Malaysiakini News

Rising dissent against proposal to recognise UEC

Published:  |  Modified:

The curriculum of the Unified Examination Certificate (UEC) should be amended before it is recognised by the Education Ministry, Islamic social activist group Angkatan Belia Islam Malaysia (Abim) said today.

In a statement, the group's secretary-general Muhammad Faisal Abdul Aziz said that the system should be in line with the national education policy, which emphasises the primacy of Bahasa Malaysia.

"Abim takes note that the plan (to recognise UEC) is aimed at benefitting about 3,000 students who complete their education with UEC certificates every year, at 60 Chinese independent high schools.

"The standard of Bahasa Malaysia in UEC should be made to be on par with the standard of the subject at the SPM level," he said.

Recognising the UEC without doing so, Faisal cautioned, could see “confusion” being created in the country’s education system, and worsen polarisation between the races and religions in the country.

His statement follows Deputy Education Minister Teo Nie Ching stating yesterday that she aims to have the UEC officially recognised by year-end.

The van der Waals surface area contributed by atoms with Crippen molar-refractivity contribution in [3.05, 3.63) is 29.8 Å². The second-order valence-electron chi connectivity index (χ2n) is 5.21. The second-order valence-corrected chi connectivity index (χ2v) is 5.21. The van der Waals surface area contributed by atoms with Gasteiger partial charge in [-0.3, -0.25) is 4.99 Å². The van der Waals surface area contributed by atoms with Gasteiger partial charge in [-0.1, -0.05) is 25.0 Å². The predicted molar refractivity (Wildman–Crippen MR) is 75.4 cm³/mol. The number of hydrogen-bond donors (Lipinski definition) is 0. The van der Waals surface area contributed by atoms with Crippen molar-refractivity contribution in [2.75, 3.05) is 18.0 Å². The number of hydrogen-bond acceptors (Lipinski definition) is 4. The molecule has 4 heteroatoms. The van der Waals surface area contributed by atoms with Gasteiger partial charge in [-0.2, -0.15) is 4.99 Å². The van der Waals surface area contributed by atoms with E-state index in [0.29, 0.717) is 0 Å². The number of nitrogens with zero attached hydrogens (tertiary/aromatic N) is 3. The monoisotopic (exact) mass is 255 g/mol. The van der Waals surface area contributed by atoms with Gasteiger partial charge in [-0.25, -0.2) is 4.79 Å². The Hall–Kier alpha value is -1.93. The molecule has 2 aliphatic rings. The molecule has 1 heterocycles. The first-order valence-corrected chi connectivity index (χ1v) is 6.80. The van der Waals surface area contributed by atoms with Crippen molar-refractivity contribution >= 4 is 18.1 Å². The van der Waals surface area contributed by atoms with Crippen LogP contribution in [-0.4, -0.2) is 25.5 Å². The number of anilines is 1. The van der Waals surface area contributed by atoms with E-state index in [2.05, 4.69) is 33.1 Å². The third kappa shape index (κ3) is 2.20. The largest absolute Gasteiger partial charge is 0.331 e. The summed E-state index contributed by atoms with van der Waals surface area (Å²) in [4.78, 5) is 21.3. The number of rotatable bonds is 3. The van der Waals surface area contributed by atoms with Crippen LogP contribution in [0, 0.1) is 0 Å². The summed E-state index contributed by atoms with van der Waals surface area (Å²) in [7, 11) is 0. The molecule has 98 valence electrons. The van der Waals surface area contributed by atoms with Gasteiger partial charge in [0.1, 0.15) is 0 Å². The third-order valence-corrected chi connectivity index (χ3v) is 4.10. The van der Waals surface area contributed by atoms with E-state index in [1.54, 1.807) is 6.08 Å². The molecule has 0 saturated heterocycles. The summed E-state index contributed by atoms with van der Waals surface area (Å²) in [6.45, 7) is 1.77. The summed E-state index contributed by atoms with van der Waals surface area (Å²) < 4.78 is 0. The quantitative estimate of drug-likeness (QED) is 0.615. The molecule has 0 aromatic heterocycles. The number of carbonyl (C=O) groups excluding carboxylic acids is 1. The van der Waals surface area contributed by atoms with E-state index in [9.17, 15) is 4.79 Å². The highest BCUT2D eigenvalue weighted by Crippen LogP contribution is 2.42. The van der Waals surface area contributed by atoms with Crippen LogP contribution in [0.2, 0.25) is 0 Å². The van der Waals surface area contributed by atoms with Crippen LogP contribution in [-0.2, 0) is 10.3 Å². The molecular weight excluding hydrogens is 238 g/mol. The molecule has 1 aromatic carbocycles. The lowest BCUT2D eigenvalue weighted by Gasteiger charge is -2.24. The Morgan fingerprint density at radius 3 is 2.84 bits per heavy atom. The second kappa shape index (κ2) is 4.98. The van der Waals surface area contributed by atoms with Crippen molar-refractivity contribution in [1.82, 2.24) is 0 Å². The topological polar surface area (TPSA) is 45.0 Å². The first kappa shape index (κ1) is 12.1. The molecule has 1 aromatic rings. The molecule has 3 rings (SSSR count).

Teo said the recognition can be discussed at the cabinet level for approval, and there is no need to bring the matter to Parliament – as the government had previously granted recognition to the A-levels certificate without debating it in the Dewan Rakyat.

Education Minister Maszlee Malik, however, said that the government will conduct a holistic study before making a decision on whether to recognise UEC.

Scrap UEC recognition

PAS, meanwhile, urged the government to scrap any plans to officially recognise UEC, as it would affect the unity and harmony between the multiple races in the country.

In a statement released in party organ Harakah yesterday, PAS information chief Nasrudin Hassan chided DAP for "ignoring the voice of the rakyat, academics, professionals, NGOs and political parties" opposed to the UEC by pushing for its recognition through Teo.

According to Nasruddin, the UEC runs contrary to the status quo of the country's education system in the form of its standards, syllabus and language.

"The two main strategies in the national education policy is making the national language (Bahasa Malaysia) as the medium of instruction in national educational institutions.

"The recognition of the UEC seems to allow the autonomy to not abide by existing policies and acts (in the national education system), and follow the orientations of countries like China and Taiwan," he alleged.

"PAS urges the government to stop this polemic. Recognising UEC will affect the racial unity and harmony in the country."

The UEC, which is issued to graduates of Chinese independent high schools, is currently recognised by local private higher education institutions and many universities overseas, as well as the Sarawak government.

The Malacca government had recently announced it will begin recognising the UEC as a formal qualification for entry into state civil service.

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